There is a difference between “Respect” and “Faith”. Anyone that believes in God has Respect for Him. The two kind of go hand in hand. But not all that “Respect” God, have “Faith” in Him, and God is much more appreciative of the latter.

"A Stroke Of Purpose" by Keshia Dawn
“Can she recover? Will she? Will she remain in this form?” Asking as his hand covered his trembling mouth.

“This form? Oh God what has happened to me?”

“Right now, nothing can be said for anything. Leslie can go in any direction, but we are praying for the best. She’s in a coma and you know…it’s going to be up to Leslie and her body to pull through.”

Allowing the tears that were knocking on his ducts to rush as they wanted, Derrick could only think of one thing.

“Praying,” said more to himself than to the doctor. “Does the hospital have a chapel? I need to go…now!” He almost begged while standing and clasping his hands together behind his head.

Taking it upon his duty, Dr. Thornton lead Derrick out of the hospital room and toward the hospital’s chapel, planning to stay and pray with the young husband as he sent prayers on him and his wife’s behalf.

"A Mother, Her Son, And The Father" by Fon James
“Sterling please… tell me what’s going on!”

“Lani, I’m sorry to tell you this, but McCall is missing. When Courtney told you what happened, you fainted. The police are aware and they are looking for him now.”

“What do you mean he’s missing?” she queried.

“We can’t find him, Lani. Nobody has heard from him since he went to meet with that guy about the rims. The police are looking for that guy right now to question him. I had my friends at the station push his missing case file to the top. I help them out a lot during my investigative reports for the paper, so they owed me a favor. Courtney provided a recent picture of him to the police for flyers. His friends are canvassing the area too.”

Alana couldn’t do anything. She just sat there and listened as Sterling filled her in. Tears were streaming down her face. She couldn’t even fathom losing McCall. He was her only child. She was his mother. He was her son. She closed her eyes. She needed to connect with her heavenly Father.

"Death At A Church" by Jacqueline Moore
April could see the church on the horizon. She often passed by it at night when she was working. It had always seemed so warm and inviting. She would listen to the soothing sounds of the choir practicing, late into the evening, as she strolled the block. Every now and then, one of the songs would stir something deep down within her soul; creating the need to fill a void that had existed deep within her spirit, for as long as she could remember.

She didn’t quite understand why hearing those songs saddened her. They were often happy and full of hope. Why did they bring tears to her eyes? April often wished she knew the answers to something she didn’t even identify with. She didn’t understand her feelings enough to try to explain them to her friends. They would just laugh at her and tell her how stupid she was. Yeah, her friends were good for that. Always reminding her of how dumb she felt when she tried to find the answers to questions everyone else seemed to know.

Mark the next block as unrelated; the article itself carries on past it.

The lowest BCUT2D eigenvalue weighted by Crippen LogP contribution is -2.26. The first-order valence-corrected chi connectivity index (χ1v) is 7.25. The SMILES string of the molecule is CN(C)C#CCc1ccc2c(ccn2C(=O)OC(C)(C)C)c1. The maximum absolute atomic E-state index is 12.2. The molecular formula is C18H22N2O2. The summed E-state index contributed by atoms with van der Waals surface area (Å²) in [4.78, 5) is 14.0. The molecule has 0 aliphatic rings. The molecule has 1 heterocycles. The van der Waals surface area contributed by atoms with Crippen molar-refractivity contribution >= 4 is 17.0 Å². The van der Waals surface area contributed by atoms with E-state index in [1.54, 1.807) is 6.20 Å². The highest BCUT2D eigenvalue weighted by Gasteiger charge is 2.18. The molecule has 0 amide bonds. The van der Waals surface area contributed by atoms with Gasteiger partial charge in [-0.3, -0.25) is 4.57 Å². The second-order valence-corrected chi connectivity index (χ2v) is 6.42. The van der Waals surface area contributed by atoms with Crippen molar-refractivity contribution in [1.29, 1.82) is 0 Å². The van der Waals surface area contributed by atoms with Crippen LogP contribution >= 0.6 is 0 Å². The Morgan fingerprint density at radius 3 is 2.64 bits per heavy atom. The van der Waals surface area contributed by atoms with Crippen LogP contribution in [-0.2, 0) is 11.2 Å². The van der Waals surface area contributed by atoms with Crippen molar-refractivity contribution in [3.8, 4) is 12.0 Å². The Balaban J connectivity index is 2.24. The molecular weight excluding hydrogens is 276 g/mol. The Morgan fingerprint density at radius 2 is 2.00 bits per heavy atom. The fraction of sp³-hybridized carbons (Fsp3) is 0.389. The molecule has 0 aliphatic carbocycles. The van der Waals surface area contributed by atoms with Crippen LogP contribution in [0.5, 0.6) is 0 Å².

"Discovering The Joy Within" by Allyson Deese
"Oh God, NO! Please don't take my babies!" Jordyn cried as she tried to jump into the six foot pit that stared up at her. Held back by her sobbing father, the young mother stood looking down into the grave of her two beautiful twins. The two tiny caskets were light pink, and the rain was hitting them ever so gently, as if God himself was crying, because they were coming home to Him. But Jordyn, a new mother, didn't see it that way. She wanted them home with her. For home was they place they belonged. Safe and warm in her arms. All she could see were her two beautiful babies being taken away from her. It was just a few days ago that she gave birth, welcoming them into this world. Within an hour, they were both gone. Instead of bringing them home to their awaiting nursery complete with two cribs and a glider, family and friends had gathered to say good-byes to the two that never got a chance to say hi. Her heartfelt tears of pain began anew as she recited a poem to her babies.

"Doors" by Ebonee Monique
I followed his last order to me, hesitantly. "Look at yourself," I heard his voice say in my head.

Spinning around I faced myself. My slanted brown eyes were red and puffy from the hours of crying. My hair was a mess and my face looked swollen. I smoothed my shabby hair down and wiped clean the traces of mascara on my cheeks. My body hurt, my heart hurt and most of all my pride hurt. But regardless of all the pain, my appearance in complete disarray, I was still standing. I'd told myself that as soon as he was removed from my equation, air would cease to exist, taste would disappear and sound would have no meaning. I told myself that being alone, at my age, wasn’t an option.

But I was standing tall. I was here, physically all alone, but I wasn’t alone. I could feel God’s presence enveloped all around me; as I inhaled and proudly stood back admiring my finished bedroom door, a grin came over my face. It was nearing five in the morning and my eyes were growing heavy. I jiggled the door knob of my bedroom door and awkwardly opened it. Flopping on my bed, I scooted my shoe box of memories to the side when something sticking out from underneath my bed caught my attention. Reaching down, I picked the heavy book up and smiled. It was my Bible.